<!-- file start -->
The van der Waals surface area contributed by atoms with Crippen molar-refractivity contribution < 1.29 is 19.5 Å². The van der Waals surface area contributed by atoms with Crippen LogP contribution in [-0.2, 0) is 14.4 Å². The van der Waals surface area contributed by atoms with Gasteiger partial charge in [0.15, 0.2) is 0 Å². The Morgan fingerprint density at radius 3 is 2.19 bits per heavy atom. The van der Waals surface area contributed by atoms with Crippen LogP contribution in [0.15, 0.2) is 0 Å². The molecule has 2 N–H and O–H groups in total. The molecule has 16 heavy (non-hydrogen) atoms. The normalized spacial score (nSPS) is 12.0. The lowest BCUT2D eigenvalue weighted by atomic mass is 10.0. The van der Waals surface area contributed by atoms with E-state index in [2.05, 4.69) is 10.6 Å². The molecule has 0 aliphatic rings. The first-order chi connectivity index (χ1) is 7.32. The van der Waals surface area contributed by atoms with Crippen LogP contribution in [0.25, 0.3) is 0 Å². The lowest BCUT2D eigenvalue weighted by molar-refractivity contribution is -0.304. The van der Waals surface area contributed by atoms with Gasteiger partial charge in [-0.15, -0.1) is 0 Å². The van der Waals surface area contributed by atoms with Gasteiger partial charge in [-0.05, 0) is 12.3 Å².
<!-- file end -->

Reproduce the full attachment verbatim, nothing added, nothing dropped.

The van der Waals surface area contributed by atoms with Crippen molar-refractivity contribution < 1.29 is 19.5 Å². The van der Waals surface area contributed by atoms with Crippen LogP contribution in [-0.2, 0) is 14.4 Å². The van der Waals surface area contributed by atoms with Gasteiger partial charge in [0.15, 0.2) is 0 Å². The Morgan fingerprint density at radius 3 is 2.19 bits per heavy atom. The van der Waals surface area contributed by atoms with Crippen LogP contribution in [0.15, 0.2) is 0 Å². The molecule has 2 N–H and O–H groups in total. The molecule has 16 heavy (non-hydrogen) atoms. The normalized spacial score (nSPS) is 12.0. The lowest BCUT2D eigenvalue weighted by atomic mass is 10.0. The van der Waals surface area contributed by atoms with E-state index in [2.05, 4.69) is 10.6 Å². The molecule has 0 aliphatic rings. The first-order chi connectivity index (χ1) is 7.32. The van der Waals surface area contributed by atoms with Crippen LogP contribution in [0.25, 0.3) is 0 Å². The lowest BCUT2D eigenvalue weighted by molar-refractivity contribution is -0.304. The van der Waals surface area contributed by atoms with Gasteiger partial charge in [-0.15, -0.1) is 0 Å². The van der Waals surface area contributed by atoms with Gasteiger partial charge in [-0.05, 0) is 12.3 Å².